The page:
Brown in Washington Welcomes New Faculty and Staff to Program
Students in the fall 2018 cohort of the Brown in Washington program, a partnership between the Swearer Center and the Watson Institute for International and Public Affairs, will have the pleasure of working with both new and returning faculty and staff members this semester.
New faculty members include John Tambornino, Ph.D, who will teach PLCY 1822, and Jennifer Klein, who will join returning Watson senior fellow Pamela Reeves as co-instructor for PLCY 1825. Also joining the Brown in Washington team are Yohannes Abraham, who will work with students as a visiting fellow, and Izetta Autumn Mobley, who will advise students and direct co-curricular activities. Read more about the faculty and staff members in their bios and course listings below.
John Tambornino’s teaching reflects the animating concerns of his career - political science, public engagement, and social justice – having taught political theory and public policy, and addressed issues of poverty and disadvantage in the U.S., through positions in the Executive Branch, Congress, and in academia. He is Senior Advisor (career staff) in the White House Office of Management and Budget, leading cross-cutting initiatives to strengthen government capacity to use evidence to improve public policy. His prior public service includes serving as Senior Advisor to Congressman Jim McDermott (D-WA) as an APSA Congressional Fellow, serving as Director of Economic Support for Families in the Office of the Secretary at the U.S. Department of Health and Human Services, and in senior career positions at the Social Security Administration and at Health and Human Services.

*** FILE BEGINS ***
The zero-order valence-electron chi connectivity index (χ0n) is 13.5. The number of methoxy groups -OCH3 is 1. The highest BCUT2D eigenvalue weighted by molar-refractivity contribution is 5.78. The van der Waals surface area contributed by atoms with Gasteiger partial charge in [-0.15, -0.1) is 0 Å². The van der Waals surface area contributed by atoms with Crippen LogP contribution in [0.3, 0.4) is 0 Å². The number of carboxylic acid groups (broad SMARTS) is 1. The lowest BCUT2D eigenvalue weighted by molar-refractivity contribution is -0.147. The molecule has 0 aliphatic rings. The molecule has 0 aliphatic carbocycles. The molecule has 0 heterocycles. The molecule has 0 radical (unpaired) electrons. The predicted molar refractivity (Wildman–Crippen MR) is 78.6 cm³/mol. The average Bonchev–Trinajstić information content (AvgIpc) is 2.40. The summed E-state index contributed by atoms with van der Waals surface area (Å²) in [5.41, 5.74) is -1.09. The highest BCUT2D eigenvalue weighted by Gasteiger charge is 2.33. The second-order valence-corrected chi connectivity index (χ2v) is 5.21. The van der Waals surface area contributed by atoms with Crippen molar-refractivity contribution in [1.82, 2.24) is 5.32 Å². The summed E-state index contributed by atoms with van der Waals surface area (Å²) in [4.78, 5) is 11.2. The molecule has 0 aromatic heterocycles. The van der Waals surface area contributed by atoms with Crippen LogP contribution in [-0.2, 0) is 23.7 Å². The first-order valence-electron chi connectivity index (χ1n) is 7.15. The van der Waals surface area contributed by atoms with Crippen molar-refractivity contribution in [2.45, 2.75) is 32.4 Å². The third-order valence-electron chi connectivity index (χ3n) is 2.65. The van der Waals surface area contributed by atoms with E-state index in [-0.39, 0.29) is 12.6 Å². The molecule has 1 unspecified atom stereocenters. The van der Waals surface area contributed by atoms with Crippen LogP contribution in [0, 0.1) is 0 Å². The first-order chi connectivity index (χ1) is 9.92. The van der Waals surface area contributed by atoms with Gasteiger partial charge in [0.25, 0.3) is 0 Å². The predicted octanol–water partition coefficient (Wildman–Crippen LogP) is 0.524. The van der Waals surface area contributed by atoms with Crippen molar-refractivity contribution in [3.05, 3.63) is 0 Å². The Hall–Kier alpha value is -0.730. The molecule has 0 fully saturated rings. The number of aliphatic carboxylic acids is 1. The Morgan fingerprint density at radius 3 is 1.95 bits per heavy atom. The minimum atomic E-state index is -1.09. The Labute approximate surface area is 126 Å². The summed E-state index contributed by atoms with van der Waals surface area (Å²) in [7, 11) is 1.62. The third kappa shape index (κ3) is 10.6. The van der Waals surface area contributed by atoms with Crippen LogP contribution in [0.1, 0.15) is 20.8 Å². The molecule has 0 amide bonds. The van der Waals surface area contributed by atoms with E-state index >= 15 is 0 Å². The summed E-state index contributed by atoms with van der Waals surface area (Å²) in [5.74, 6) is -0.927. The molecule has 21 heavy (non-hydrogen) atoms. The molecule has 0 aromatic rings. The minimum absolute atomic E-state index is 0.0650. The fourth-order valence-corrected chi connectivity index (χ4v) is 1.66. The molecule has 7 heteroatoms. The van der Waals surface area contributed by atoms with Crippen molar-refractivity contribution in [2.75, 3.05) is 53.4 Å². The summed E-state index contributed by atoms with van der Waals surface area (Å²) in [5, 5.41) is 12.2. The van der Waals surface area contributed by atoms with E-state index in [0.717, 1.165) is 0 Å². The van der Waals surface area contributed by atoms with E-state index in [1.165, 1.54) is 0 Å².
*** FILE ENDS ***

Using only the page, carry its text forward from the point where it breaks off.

Through these positions, he has connected social science to policy development and program administration, and developed expertise in poverty, disability, public assistance, social insurance, health care, financial services, and program evaluation. He has been faculty at Western Washington University, New York University, and Johns Hopkins University, where he received the Excellence-in-Teaching Award. His academic writings include The Corporeal Turn: Passion, Necessity, Politics (Rowman & Littlefield); with Jason Frank, Vocations of Political Theory (University of Minnesota Press); articles and essays in Political Theory, Perspectives on Politics, Journal of Political Philosophy, Polity, and Theory & Event; and he has authored a variety of government studies and reports. He earned a BA (Phi Beta Kappa/Magna Cum Laude) in Philosophy and Political Science from Macalester College, and a Ph.D. in Political Science from Johns Hopkins, where he was a James Hart Fellow.
PLCY 1822: Social Policy and Social Justice: Contestation and Compromise
This seminar is for students in the Brown in Washington, DC program and is designed to complement the other required seminar and the 25 hour/week internship that each student will complete during the semester. The course will examine domestic politics and policy, and the relationship of scholarship to public engagement and governance, by focusing on enduring questions of social justice and their expression in contemporary social policy. Issues to explore include poverty, inequality, freedom, rights, race, gender, community, class, citizenship, paternalism, punishment, and the appropriate roles of government (federal, state and local), markets, capital, labor, and voluntary organizations.
Jennifer Klein is a consultant to nonprofits and foundations on domestic and global women’s issues. She also teaches, most recently with the Brown in Washington program, Yale Law School and Georgetown University Law Center. Klein served in both the Obama and Clinton Administrations. During the Obama Administration, from 2009 to 2013, she was Deputy and Senior Advisor in the Office of Global Women’s Issues at the State Department. During the Clinton Administration, she had a dual appointment as both Domestic Policy Advisor to the First Lady and Special Assistant to the President for Domestic Policy. Most recently, she served as Senior Advisor on Women’s Issues for the 2016 Clinton presidential campaign and transition team. Early in her career, Klein practiced law at Simpson Thacher and Bartlett in New York. She graduated with honors from Brown University and Columbia Law School, after spending her third year of law school at Yale. She currently serves on the boards of the International Center for Research on Women, the Greenwall Foundation, and the Brown University School of Public Health.